By Pravin Bowry
The controversial book, Peeling Back the Mask, by Miguna Miguna has vividly brought to the fore the laws of defamation which in Kenya have, unlike other common law countries, not been exploited by aggrieved citizens.
Defamation is a term applied to all public statements that can damage the reputation of another individual or party. Slander is defamation in an impermanent form and usually refers to speech. Libel on the other hand is defamatory material in a permanent recorded form e.g. in a newspaper, web site, blog or drawing.
Historically, English libel law was invented by judges as an alternative to dueling, to allow gentlemen to defend their reputations without resorting to violence! Libel is a criminal offence under the rarely used Section 194 of the Penal Code, and whether the DPP will awaken to the possibility of attributing criminality to the gravity of writings remains to be seen.
In criminal libel there is no need, as there is for the civil wrong, for the libel to be published to a third party. Additionally, in criminal defamation, it is not enough for the Defendant to prove the truth of the defamatory allegations; he must also show that they were published for the public benefit.
There is a school of thought that the law in the Penal Code should be abolished as it is incompatible with the new provisions in the Constitution relating to the freedom of speech. The very wide terminology of the new Constitution is likely to have great impact on the interpretation of laws relating to defamation both criminal and civil.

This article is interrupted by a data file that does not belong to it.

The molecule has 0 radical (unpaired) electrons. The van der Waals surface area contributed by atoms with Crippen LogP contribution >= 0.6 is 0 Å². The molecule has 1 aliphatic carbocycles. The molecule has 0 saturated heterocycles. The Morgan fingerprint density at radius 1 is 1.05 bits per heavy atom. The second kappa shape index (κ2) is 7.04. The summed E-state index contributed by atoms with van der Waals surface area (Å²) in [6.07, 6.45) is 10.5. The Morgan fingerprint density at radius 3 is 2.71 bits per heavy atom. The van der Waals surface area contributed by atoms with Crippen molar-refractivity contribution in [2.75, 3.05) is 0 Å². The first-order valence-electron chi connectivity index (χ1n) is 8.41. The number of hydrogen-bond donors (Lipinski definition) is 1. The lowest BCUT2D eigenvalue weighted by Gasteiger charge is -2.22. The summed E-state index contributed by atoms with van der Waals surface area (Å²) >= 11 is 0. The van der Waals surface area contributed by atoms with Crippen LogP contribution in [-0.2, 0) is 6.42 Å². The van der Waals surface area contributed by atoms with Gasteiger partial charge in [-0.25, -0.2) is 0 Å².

Defamation in its civil manifestations falls under the category of civil law of torts, i.e. civil wrong and generally adopts the English common law through the Defamation Act Chapter 36 Laws of Kenya with damages in monetary terms being the redress.
Libel laws are complicated and unpredictable and in this modern world libel tourism is sending chilling messages across the world.
Claimants are filing cases in the claimant friendly jurisdictions with England becoming the most claimant friendly venue giving phenomenally high damages. If Miguna’s book is sold in the UK a claimant who alleges he has been defamed in the book is likely to get greater damages in the UK.
For an action of libel to succeed the claimant must prove that the statement brings the claimant into hatred, ridicule or contempt or to lower him in the estimation of right minded members of society. The courts look in detail on the precise words but the allegations by law are considered in the context of a particular publication or situation. A defamatory statement must refer to the Plaintiff, may not necessarily expressly refer to a person and reference by innuendo can suffice; there must be publication which encompasses from the author to the printer to even the bookshop.
Defences available on libel actions are many. Justification is one of them. Truth is almost always a complete defence to a libel action. If the substance and fact can be established to be true then there can be no defamation and proving the truth falls on the shoulders of the Defendant.